If you take climate change off the table, you will still have a sustainability challenge. In the near future, there will be about 9 billion people in the world. The level of material assets (such as water and energy) cannot support that growth. And if you add climate change to that, it’s an accelerant. Consider that it has taken 6,000 years to grow the population to 1 billion and in the last 200 years the population has grown about eight times, but the planet itself has not.
Climate change is a political debate, not a scientific one. Climate change and sustainability are intertwined, yet they exist separately.
How can you tell if a board is properly overseeing its sustainability issues or not?
I’d say to look at the agenda of the board meetings and see if it is there. I’d say to check the notes of the meeting and see if it is mentioned. And ask why if it is not mentioned.
How do risk, sustainability and governance relate to each other?
They should be inseparable. If you assume a board’s duty is to have a handle on the risk of the enterprise, then you can’t do that without considering sustainability risk. If a board is doing its job, it can only do that if it is connecting the dots between these three [risk, sustainability and governance].
What key questions should boards ask related to sustainability?
Do you envision a time when capital markets are driven by sustainability and governance issues rather than the current model? If so, why and how?
- Does the company have a sustainability risk strategy?
- Does it have a sustainability opportunity strategy?
- Is the company properly organized to execute these strategies?
- How does that strategy compare to the company’s peers? To leaders in the field?
- What are the projections of the company as an enterprise for the next 10-15 years?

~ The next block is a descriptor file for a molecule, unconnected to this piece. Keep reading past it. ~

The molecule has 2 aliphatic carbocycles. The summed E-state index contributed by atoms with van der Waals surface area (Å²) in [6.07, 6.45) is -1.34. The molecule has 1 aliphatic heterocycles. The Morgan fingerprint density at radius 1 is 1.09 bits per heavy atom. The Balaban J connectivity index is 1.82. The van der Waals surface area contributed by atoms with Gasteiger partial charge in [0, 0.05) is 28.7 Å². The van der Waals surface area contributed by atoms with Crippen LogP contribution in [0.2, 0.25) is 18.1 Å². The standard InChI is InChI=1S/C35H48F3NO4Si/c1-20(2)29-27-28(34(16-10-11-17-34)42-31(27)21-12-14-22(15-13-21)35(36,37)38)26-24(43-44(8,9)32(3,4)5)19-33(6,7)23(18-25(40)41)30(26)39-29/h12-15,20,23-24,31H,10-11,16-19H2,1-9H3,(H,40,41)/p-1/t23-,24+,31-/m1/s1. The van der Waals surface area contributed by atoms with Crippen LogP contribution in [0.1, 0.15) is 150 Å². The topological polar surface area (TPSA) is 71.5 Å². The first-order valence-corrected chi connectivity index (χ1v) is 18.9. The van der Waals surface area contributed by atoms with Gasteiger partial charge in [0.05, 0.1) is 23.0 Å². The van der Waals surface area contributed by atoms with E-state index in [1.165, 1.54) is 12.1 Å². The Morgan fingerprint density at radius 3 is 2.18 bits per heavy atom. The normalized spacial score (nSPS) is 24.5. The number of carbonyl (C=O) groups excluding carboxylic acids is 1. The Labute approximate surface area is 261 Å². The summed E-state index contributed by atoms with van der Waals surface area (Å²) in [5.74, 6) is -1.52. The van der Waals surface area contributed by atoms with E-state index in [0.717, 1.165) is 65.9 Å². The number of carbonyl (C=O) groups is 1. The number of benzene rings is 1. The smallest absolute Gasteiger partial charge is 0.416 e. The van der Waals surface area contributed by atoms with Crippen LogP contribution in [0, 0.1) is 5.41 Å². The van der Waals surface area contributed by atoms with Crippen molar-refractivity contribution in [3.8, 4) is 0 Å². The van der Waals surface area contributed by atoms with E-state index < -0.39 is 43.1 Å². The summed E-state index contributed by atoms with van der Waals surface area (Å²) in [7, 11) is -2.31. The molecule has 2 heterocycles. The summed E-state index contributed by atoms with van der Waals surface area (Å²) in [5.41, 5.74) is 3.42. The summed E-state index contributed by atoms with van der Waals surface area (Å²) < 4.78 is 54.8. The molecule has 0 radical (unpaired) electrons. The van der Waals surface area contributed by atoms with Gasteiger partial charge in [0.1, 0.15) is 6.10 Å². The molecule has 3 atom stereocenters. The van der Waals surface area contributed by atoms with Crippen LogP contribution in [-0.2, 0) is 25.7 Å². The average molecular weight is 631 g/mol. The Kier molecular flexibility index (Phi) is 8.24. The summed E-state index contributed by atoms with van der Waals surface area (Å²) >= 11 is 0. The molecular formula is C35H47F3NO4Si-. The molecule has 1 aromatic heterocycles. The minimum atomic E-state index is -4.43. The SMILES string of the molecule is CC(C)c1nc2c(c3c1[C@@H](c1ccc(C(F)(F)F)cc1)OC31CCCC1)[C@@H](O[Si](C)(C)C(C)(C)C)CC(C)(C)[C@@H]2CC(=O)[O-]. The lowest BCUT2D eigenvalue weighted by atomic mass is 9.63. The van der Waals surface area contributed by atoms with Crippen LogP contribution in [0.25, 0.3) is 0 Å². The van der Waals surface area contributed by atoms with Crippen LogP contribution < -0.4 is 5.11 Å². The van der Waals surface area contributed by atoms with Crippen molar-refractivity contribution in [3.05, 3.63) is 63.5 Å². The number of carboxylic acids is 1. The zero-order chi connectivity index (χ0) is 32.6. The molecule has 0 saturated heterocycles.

- What information is there about customer/suppliers (the supply chain) regarding sustainability?
The current capital markets favor short-termism as a measure of success. The problem with that is that you will wind up eating your young and not survive. It’s a narrow-minded vision of success. There are experiments in Johannesburg and Sao Paolo [Brazil], where markets favor long-term sustainability. Also, there are a number of efforts to create a market for that [sustainability]. The culture that underlies that is not just about the bottom line or ‘who gets there first.’ It is about paying the 18-month shareholders as well as the long-term ones. Supposedly, the markets are supposed to be the most efficient allocators of capital. That’s not essentially true now. The markets have become a reflector, rather than a creator. Basically, the sum of private interests doesn’t equal the sum of the public interests. Business change reflects social change and as society demands sustainability and a low carbon future, the capital markets will eventually follow that trend but they will not necessarily lead it.
If companies truly want to embrace sustainability, all they have to do is think of it as asset preservation. And if a board wants to understand how sustainability works, they have to realize that business change reflects social change.
[caption id="attachment_987" align="alignleft" width="105" caption="David J. Vidal, The Conference Board"]